Southampton Town Conservatives voted Tuesday for the candidate they want to see carry their party’s banner in the town supervisor election this November, but the results of the 144 ballots, all write-ins, are not expected to be tallied by the Suffolk County Board of Elections until Thursday at the earliest.
The delay in counting the ballots means that former Republican town supervisor Linda Kabot, who is seeking the Conservative line through an active write-in campaign, and Phil Keith, a columnist for The Press and the Conservative Party’s last-minute candidate for the line, will have to wait a bit longer to see if either one will have the line in November.
“I was told that it will be at least a week due to recanvassing of machines [and] paper write-ins,” Ms. Kabot said on Wednesday morning. “Plus [there are] absentee ballots still coming in.”
BOE officials said 144 of the 712 registered Conservatives in Southampton Town—or about 20 percent of those registered voters—cast write-in ballots in the primary on Tuesday as neither candidate had secured a place on the ballot.
Even if she loses the line, Ms. Kabot, who lives in Quogue, will still have the Republican line in November when she looks to unseat Southampton Town Supervisor Anna Throne-Holst, an Independence Party member who has been cross-endorsed by the Town Democrats. Mr. Keith, who lives in Southampton, would have only the Conservative line in November if he is victorious.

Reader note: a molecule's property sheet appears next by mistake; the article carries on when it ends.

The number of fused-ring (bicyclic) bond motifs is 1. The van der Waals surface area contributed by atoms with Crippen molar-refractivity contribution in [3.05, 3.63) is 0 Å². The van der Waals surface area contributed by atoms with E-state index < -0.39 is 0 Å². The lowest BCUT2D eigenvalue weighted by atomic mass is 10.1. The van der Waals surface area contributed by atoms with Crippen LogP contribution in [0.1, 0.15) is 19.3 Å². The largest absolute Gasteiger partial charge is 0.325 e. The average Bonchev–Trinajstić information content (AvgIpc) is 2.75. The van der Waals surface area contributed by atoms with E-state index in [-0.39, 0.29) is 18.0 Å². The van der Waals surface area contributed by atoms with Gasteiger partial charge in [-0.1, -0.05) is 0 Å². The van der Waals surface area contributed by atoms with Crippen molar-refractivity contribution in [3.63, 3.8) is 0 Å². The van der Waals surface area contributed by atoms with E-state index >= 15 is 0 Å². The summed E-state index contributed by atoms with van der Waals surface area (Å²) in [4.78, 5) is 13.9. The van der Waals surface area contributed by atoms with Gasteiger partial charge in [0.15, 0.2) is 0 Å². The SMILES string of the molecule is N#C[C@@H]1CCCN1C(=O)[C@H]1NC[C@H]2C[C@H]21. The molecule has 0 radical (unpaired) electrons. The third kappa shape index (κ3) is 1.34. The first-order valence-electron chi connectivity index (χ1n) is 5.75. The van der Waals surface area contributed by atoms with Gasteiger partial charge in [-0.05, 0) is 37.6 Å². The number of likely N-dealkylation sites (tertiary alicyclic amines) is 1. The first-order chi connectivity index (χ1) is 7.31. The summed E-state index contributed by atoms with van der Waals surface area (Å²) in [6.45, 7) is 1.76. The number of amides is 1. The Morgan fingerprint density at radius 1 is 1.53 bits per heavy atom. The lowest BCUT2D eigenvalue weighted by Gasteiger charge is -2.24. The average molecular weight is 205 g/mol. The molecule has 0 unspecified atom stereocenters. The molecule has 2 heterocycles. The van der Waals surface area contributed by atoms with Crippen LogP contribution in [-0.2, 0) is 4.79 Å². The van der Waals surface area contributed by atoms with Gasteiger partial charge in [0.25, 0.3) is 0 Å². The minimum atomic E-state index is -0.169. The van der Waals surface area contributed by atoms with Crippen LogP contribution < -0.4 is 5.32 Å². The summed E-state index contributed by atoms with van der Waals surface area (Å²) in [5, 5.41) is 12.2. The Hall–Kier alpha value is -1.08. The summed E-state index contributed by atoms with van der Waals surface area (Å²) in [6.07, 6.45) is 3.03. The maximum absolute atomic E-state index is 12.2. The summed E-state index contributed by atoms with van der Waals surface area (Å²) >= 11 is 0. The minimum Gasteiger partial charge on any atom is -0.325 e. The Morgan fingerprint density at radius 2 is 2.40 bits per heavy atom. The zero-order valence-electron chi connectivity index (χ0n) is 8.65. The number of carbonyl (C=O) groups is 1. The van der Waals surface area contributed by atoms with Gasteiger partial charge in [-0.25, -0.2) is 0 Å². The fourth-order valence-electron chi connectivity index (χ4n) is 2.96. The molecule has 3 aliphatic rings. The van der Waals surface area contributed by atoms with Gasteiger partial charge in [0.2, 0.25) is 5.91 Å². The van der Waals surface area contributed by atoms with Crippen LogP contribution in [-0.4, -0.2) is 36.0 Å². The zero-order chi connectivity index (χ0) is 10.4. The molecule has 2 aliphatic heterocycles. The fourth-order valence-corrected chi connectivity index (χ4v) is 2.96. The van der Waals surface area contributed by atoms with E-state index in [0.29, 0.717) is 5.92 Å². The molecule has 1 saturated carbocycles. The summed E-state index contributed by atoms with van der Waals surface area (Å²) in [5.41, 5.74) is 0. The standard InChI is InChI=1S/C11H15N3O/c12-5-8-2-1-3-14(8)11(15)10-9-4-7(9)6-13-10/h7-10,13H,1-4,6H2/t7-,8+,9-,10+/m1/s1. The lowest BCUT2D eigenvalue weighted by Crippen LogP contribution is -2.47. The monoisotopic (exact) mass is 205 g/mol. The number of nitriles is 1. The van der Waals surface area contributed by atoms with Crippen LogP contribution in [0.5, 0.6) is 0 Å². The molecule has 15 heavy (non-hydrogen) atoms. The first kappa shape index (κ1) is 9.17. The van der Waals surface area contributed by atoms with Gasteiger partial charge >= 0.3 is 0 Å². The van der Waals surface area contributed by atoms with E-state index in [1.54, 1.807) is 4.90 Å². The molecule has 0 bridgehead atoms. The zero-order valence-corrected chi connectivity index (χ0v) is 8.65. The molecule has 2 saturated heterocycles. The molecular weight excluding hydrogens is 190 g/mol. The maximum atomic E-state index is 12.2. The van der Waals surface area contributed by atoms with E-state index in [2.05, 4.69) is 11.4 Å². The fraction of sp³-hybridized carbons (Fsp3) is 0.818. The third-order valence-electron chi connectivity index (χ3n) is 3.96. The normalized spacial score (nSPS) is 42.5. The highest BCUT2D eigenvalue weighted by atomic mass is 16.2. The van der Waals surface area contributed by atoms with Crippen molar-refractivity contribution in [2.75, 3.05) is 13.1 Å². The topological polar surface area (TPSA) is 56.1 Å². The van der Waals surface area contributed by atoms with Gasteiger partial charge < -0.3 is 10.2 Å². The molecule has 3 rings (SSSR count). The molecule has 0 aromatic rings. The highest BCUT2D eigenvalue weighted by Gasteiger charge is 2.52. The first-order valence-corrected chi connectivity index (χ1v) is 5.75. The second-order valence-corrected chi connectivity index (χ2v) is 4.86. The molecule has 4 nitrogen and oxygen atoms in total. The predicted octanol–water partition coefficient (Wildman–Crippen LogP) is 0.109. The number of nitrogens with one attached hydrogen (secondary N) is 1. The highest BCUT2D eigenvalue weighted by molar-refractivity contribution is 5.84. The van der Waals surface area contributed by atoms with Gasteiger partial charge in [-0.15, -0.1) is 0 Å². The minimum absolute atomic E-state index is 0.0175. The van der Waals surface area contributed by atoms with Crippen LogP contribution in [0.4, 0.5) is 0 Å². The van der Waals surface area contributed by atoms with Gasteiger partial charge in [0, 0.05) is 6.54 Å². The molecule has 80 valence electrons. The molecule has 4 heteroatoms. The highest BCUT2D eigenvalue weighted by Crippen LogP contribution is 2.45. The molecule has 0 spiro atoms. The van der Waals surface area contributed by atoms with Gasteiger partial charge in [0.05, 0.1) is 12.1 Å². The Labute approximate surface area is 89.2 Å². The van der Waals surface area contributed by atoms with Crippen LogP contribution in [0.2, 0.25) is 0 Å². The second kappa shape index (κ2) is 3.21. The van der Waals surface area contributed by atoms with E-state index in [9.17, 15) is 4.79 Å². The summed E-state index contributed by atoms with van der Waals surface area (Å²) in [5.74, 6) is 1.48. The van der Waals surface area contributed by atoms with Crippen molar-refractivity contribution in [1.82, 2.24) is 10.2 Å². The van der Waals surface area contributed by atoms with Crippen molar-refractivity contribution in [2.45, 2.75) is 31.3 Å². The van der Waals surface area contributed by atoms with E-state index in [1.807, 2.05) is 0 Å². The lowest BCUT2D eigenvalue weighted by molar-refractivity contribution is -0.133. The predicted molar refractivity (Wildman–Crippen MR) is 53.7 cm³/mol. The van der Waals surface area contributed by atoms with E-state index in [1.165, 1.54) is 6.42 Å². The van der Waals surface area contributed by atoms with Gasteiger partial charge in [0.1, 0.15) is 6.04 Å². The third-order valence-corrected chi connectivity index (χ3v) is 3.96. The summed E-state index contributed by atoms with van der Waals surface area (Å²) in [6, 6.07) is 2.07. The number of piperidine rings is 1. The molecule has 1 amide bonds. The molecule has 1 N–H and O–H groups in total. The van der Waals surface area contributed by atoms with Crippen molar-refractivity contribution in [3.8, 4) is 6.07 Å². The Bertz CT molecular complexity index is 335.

The Conservative Party’s official nominee for the post, Howard Heckman III, was disqualified in July because a petition nominating him did not contain the requisite number of signatures after a legal challenge filed by Ms. Kabot got several signatures—including Mr. Heckman’s own as well as his wife’s—ruled ineligible.
In another minor party race, Southampton Town Highway Superintendent Alex Gregor held off a write-in challenge from his Republican opponent, David Betts, for the Working Families Party line in the November election.
There are fewer than 100 people in Southampton Town registered with the Working Families Party, but 27 of them turned out to cast votes on Tuesday, many times the overall average turnout on primary day across Long Island.
Mr. Gregor, whose name was the only one printed on the ballot, received 19 votes. Mr. Betts, who had forced the primary by filing a petition of his own but was not named on the ballot, finished with eight write-in votes, according to the Board of Elections.
Mr. Gregor is a registered member of the Independence Party but has been cross-endorsed by the Democratic Party as well and will now have three lines on the November ballot. Mr. Betts will now have two lines, the Republican and Conservative.
In county-wide races, Suffolk County District Attorney Thomas Spota, a Democrat, defeated Republican challenger Ray Perini for the GOP line. The win ensures that Mr. Spota will run unopposed again this November. And Suffolk County Sheriff Vincent DeMarco, a registered Conservative who has that party’s line, held off a Republican Party line challenge posed by Suffolk County Police officer Samuel Barreto.